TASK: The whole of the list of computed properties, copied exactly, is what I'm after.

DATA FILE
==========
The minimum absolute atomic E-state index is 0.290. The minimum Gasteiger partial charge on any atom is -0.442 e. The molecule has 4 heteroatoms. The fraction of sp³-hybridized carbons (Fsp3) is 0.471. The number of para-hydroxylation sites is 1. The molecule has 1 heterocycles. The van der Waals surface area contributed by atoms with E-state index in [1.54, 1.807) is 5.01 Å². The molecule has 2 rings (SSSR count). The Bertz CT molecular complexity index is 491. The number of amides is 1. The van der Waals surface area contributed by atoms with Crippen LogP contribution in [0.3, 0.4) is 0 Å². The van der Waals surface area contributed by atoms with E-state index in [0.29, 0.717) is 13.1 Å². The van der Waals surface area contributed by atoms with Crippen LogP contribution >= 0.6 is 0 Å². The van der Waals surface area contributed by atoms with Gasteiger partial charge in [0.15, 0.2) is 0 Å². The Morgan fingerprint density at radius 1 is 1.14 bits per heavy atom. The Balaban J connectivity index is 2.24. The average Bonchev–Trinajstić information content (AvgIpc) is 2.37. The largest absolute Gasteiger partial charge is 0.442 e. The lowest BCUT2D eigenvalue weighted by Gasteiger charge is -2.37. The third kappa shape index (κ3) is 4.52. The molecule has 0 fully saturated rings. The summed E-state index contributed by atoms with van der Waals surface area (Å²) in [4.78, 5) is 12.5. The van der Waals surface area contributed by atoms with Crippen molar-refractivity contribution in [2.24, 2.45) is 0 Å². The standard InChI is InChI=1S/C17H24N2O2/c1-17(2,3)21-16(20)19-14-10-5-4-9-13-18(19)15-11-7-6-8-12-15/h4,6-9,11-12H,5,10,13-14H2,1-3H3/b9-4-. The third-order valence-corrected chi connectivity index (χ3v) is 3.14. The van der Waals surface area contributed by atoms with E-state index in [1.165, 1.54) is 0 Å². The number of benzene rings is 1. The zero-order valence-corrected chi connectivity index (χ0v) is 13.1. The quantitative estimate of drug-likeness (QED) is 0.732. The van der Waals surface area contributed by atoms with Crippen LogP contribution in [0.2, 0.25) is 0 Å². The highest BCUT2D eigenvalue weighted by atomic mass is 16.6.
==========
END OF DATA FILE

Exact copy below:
The minimum absolute atomic E-state index is 0.290. The minimum Gasteiger partial charge on any atom is -0.442 e. The molecule has 4 heteroatoms. The fraction of sp³-hybridized carbons (Fsp3) is 0.471. The number of para-hydroxylation sites is 1. The molecule has 1 heterocycles. The van der Waals surface area contributed by atoms with E-state index in [1.54, 1.807) is 5.01 Å². The molecule has 2 rings (SSSR count). The Bertz CT molecular complexity index is 491. The number of amides is 1. The van der Waals surface area contributed by atoms with Crippen LogP contribution in [0.3, 0.4) is 0 Å². The van der Waals surface area contributed by atoms with E-state index in [0.29, 0.717) is 13.1 Å². The van der Waals surface area contributed by atoms with Crippen LogP contribution >= 0.6 is 0 Å². The van der Waals surface area contributed by atoms with Gasteiger partial charge in [0.15, 0.2) is 0 Å². The Morgan fingerprint density at radius 1 is 1.14 bits per heavy atom. The Balaban J connectivity index is 2.24. The average Bonchev–Trinajstić information content (AvgIpc) is 2.37. The largest absolute Gasteiger partial charge is 0.442 e. The lowest BCUT2D eigenvalue weighted by Gasteiger charge is -2.37. The third kappa shape index (κ3) is 4.52. The molecule has 0 fully saturated rings. The summed E-state index contributed by atoms with van der Waals surface area (Å²) in [4.78, 5) is 12.5. The van der Waals surface area contributed by atoms with Crippen molar-refractivity contribution in [2.24, 2.45) is 0 Å². The standard InChI is InChI=1S/C17H24N2O2/c1-17(2,3)21-16(20)19-14-10-5-4-9-13-18(19)15-11-7-6-8-12-15/h4,6-9,11-12H,5,10,13-14H2,1-3H3/b9-4-. The third-order valence-corrected chi connectivity index (χ3v) is 3.14. The van der Waals surface area contributed by atoms with E-state index in [1.165, 1.54) is 0 Å². The number of benzene rings is 1. The zero-order valence-corrected chi connectivity index (χ0v) is 13.1. The quantitative estimate of drug-likeness (QED) is 0.732. The van der Waals surface area contributed by atoms with Crippen LogP contribution in [0.2, 0.25) is 0 Å². The highest BCUT2D eigenvalue weighted by atomic mass is 16.6.